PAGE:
When she was about 36 Jane had moved to Cardiff and set up home with her younger brother John, an elementary school teacher. During her training Jane had studied French at a pensionnat in Paris and in 1890 she returned to visit Parisian schools to study their methods. At this time Jane was appointed headmistress of Cardiff Higher Grade School which was founded in 1885 to prepare children for entry to the University College Cardiff founded two years earlier She succeeded Miss Ramsay, probably another Scottish lady, who also had the qualification of LLA.

Jane was not long in her new post as in1891she married a Cardiff shipowner John Gower Marychurch who was one of Cardiff`s leading citizens and a foremost shipper of coal from Cardiff Docks. The 1901 census finds the couple living in Park Place Cardiff with Jane`s lady`s help, Lucy Grant, a cook and a parlourmaid. In December1909 John Marychurch died aged 70, bequeathing large sums to charity and leaving Jane a wealthy widow of 44.

Photo of Jane, seated centre,  with her servants outside her Cardiff house
Jane, seated centre,  with her servants outside her Cardiff house

Jane was a woman of spirit. In March 1911, newly-widowed, she went as a tourist to Springfield, Ohio, travelling on the Cavonia to New York. She was described as aged 56, 5`4” tall with grey hair and eyes and a fair complexion. Her relative in the `old country` was given as her brother J. Duncanson of 8 Appin Crescent Dunfermline.

Jane then moved to Weston-super-Mare, Somerset, and in 1939 aged 85 was living there with her companion Lucy Grant and a maidservant. Jane died at Weston-super-Mare in November 1945 leaving the considerable sum of £6441:11s:10d. Cremation was not yet common but Jane was cremated `by her own wish` in Bristol. Jane Calvert Duncanson or Marychurch was a modern woman to the end.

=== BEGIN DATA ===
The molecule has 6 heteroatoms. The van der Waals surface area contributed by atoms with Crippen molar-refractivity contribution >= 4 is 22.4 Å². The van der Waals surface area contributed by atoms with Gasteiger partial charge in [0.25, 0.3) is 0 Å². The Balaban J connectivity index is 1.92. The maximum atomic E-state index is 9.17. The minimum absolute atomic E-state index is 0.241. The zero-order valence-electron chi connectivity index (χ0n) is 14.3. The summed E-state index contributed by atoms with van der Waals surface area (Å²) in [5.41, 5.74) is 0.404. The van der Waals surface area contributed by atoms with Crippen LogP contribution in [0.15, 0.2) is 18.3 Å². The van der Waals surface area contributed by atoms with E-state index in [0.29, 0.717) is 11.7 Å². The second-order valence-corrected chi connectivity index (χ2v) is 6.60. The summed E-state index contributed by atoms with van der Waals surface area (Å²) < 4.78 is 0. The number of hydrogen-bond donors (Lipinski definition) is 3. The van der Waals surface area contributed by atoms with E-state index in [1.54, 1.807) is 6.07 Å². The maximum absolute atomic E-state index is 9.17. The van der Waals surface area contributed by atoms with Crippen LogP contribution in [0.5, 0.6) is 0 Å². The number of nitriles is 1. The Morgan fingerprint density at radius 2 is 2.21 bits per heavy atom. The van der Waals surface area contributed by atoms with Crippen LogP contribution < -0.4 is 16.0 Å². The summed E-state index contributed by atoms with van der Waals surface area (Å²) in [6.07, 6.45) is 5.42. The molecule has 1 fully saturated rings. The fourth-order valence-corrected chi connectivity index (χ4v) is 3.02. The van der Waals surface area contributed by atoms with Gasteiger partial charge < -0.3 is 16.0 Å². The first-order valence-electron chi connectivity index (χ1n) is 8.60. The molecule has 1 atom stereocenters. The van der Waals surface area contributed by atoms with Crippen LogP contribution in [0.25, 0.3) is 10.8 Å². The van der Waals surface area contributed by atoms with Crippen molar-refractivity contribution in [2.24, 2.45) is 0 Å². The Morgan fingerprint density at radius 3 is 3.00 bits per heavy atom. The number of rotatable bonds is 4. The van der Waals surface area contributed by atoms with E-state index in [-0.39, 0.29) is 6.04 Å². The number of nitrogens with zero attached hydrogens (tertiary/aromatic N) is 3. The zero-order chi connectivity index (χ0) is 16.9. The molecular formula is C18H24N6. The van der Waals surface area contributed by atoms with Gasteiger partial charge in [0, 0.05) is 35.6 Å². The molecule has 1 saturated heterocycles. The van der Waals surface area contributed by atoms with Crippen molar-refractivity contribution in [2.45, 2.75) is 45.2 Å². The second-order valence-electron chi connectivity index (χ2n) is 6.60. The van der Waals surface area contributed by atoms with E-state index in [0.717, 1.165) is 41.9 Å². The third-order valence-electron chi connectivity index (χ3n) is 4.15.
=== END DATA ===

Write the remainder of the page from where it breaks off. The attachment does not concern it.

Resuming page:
THE DEGREE OF LLA (Ladies Literate in Arts)

In the 1870s there was growing demand from women keen to obtain an education and to improve their chances in life and evening classes in selected subjects began in Edinburgh. It is likely that Jane Duncanson attended some of these while she was a student from 1873-5 at her Edinburgh training college.

Enlightened men and women in St. Andrews took up the challenge and in 1877 introduced the Higher Certificate for Women, with a choice of 20 literary and scientific subjects, `to stimulate women in the pursuit of higher learning`. It would be of `great advantage to teachers and especially advantageous for those who can`t attend university but who aimed at advancement by private study` (Fife Herald, Dec. 28 1876). To obtain the diploma of LA (Literate in Arts) candidates had to pass four subjects, including a language and, as we have seen, Jane Duncanson was among the first eight women to qualify, passing examinations in French, Education, English and Political Economy.

From 1881 candidates had to have a Local Education Certificate; in 1883 the number of subjects was raised to five and in 1887 to seven. By 1886 there were 24 subjects on offer and the LA had become the LLA (Ladies Literate in Arts) to differentiate it from a degree of LA offered for men in Edinburgh. The LLA increased in popularity, especially after a lecture tour in 1887, and it existed until 1931 (Details obtained from a University of St. Andrews Special Collections Blog `Examinations for Ladies Literate in Arts, May 8 2019).


This article, which is based on information held in the “Jane Duncanson Box”, first appeared in OnFife and is reproduced here by kind permission of the Dunfermline Carnegie Library and Galleries.